Junnier Salazar, the former mayor (2016-2020) and current candidate for first vice mayor of La Cruz for the Christian Social Unity party, faced administrative sanctions imposed by the Comptroller General of the Republic (CGR) in 2018 and in 2021.
The first sanction was imposed for authorizing closing the municipality for two hours so that municipal officials could attend a baby shower, and the second was in 2021 for failing to meet the deadlines to formalize a direct contract.
Authorization to celebrate a Baby Shower
In July of 2018, through resolution 9359-2018, the CGR ordered the suspension of then-mayor Junnier Salazar for eight days without pay. The penalty occurred for having authorized the suspension of municipal services from 2 p.m. until 4 p.m. in order for a group of municipal officials to attend a baby shower in 2016.
The controlling body reported that the invitation to the activity was sent to 59 institutional accounts from the email of Livex Obando Martínez, Human Resources assistant, who had authorization from then-mayor Salazar.
When consulted by The Voice of Guanacaste, the former mayor did not deny the fact but described it as a misunderstanding.
That was a play they made on me on purpose. If a colleague had a birthday, we would make her a little cake and we did so with two pregnant women. It was misinterpreted,” alleged the current candidate, Salazar.
On a list titled “Baby Shower Attendance Control,” the Comptroller’s Office identified the participation of 34 officials from the institution in the activity, which took place during working hours.
Although the controlling body could not confirm the total closure of the facilities, it concluded that the absence of the officials had a negative impact on the provision of municipal services and consequently, the former mayor was ordered to repay ¢347,000 (about $670), the sum of two hours salary of each of the officials who participated.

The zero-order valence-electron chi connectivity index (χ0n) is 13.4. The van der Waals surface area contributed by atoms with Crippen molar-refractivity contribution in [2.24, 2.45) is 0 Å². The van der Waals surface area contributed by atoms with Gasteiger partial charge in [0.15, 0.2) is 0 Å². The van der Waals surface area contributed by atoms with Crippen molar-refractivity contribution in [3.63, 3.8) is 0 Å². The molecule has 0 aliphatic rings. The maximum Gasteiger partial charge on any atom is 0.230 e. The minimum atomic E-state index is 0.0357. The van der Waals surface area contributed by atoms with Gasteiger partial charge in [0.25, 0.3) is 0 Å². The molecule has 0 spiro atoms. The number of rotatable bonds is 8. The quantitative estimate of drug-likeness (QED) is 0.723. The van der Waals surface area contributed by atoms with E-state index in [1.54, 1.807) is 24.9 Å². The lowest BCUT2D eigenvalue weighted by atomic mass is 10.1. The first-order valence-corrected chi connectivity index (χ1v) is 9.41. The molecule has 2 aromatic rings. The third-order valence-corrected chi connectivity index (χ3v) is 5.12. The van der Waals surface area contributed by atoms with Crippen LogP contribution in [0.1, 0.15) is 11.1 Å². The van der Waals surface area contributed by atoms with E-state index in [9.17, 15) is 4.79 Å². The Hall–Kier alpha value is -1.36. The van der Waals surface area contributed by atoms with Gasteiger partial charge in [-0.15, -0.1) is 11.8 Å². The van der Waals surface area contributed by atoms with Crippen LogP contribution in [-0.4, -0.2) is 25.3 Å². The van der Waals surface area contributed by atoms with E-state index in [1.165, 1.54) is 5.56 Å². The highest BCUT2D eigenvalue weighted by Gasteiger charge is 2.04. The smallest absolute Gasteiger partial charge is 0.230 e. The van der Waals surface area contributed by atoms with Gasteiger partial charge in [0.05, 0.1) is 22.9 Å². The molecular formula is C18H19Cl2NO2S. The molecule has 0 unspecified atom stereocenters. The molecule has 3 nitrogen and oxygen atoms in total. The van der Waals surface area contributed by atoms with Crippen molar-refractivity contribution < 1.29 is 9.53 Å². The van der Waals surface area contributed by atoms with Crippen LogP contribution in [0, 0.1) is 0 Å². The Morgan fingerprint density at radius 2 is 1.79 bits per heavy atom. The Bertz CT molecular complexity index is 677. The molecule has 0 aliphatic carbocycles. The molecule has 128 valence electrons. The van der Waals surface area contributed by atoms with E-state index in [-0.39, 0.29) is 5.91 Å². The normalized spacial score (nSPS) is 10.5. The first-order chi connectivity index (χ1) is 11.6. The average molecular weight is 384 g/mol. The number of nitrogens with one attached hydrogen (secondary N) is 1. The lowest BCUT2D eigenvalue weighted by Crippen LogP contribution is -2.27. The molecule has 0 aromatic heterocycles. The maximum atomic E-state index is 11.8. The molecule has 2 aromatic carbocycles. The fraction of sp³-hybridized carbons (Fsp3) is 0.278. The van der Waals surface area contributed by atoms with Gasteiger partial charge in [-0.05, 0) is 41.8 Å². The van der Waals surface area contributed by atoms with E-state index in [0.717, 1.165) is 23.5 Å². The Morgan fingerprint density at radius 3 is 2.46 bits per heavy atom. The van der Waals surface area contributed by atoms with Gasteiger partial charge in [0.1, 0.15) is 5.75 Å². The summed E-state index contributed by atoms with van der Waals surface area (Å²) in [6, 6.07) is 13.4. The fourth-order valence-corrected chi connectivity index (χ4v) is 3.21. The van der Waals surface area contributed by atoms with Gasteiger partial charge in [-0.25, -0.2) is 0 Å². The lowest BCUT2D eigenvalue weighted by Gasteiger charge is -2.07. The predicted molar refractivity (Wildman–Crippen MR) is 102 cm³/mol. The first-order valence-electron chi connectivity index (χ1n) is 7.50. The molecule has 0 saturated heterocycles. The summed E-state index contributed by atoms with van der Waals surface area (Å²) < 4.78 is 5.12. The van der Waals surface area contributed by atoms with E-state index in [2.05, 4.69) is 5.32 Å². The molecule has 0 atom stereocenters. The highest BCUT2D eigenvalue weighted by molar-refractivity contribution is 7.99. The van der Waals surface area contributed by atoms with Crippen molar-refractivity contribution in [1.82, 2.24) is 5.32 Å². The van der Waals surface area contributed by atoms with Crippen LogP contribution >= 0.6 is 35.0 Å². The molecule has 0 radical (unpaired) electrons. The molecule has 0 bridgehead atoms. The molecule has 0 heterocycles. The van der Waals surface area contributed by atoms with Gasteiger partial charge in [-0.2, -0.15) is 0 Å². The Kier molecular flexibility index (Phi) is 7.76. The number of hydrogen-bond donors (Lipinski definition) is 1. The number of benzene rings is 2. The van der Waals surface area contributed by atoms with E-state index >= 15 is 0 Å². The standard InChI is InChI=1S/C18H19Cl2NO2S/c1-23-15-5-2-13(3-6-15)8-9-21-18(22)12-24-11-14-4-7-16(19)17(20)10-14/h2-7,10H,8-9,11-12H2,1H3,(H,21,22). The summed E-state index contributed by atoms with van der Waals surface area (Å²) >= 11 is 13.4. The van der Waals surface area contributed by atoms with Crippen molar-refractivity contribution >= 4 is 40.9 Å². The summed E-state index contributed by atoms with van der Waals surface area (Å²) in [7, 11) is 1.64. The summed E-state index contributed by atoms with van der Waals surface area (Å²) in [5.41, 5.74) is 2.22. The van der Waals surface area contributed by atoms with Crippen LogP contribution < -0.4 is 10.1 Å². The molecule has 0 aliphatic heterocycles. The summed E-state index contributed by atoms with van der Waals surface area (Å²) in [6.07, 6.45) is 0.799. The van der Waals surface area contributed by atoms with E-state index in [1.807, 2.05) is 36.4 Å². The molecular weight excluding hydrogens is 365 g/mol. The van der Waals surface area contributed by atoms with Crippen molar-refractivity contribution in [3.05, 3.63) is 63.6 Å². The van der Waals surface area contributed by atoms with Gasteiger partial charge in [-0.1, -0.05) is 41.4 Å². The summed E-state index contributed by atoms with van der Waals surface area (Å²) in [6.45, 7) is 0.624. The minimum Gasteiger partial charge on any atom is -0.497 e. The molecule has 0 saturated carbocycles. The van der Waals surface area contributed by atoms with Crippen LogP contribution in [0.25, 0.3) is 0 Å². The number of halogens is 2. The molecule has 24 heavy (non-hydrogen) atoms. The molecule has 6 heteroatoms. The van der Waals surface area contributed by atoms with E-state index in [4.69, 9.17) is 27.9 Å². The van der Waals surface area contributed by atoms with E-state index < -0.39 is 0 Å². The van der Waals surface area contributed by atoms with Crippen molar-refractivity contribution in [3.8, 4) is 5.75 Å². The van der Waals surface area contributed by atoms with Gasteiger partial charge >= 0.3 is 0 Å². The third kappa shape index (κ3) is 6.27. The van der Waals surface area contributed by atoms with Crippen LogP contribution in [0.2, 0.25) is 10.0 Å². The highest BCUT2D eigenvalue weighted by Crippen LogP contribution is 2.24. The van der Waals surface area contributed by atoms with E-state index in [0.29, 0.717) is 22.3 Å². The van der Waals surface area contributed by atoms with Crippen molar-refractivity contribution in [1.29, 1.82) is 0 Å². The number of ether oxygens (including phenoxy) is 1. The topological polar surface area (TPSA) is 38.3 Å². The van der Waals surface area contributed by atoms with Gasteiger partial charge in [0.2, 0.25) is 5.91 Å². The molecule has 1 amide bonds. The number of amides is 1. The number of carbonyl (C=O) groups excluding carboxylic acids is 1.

Why is a penalty imposed in this case?
According to Law 6227, public servants must perform their functions to satisfy the collective interest and the activity of public entities must be subject to the fundamental principles of public service to ensure its continuity and efficiency. In the case of the former mayor, the Comptroller’s Office described the authorization to attend the activity as a “serious offense.”
Two years without starting or resuming Public Treasury positions
Three years later, under a new file, the Comptroller’s Office prohibited Junnier Salazar from starting or resuming positions in the Public Treasury for two years, because in his capacity as mayor of La Cruz, he failed to meet the deadlines to formalize a direct contract.
It was a direct contract that was awarded in 2017 for ¢3,800,000 (about $7,300) to the company Crowe Horwath. To finalize the contract and execute it, former Mayor Salazar had to sign the contract and send it to the Municipal Procurement Office within a maximum period of five days.
Having been awarded in 2017, the project was within that year’s budget commitment, so the contract had to be signed and sent to Procurement before June of 2018, but that did not happen. Although the former mayor apparently signed the contract in January of 2018, the document didn’t get to the procurement department until eight months after the award and could not be executed.
When consulted by The Voice of Guanacaste, Salazar alleged that “it was another extortion that I unfortunately couldn’t prove to the Comptroller’s Office. It was a simple audit for a department that I just had to sign, they took the document, the assistant received it and that document never reached my hands. I couldn’t defend myself.”
The Municipal Code clarifies that the figure of the mayor must exercise the functions of general administrator, supervise the organization, operation, coordination and fulfillment of the municipal agreements.
Although the Comptroller’s Office declared Junnier Salazar responsible for a serious offense, since his term as mayor of La Cruz had ended in April of 2020, the sanction was unenforceable.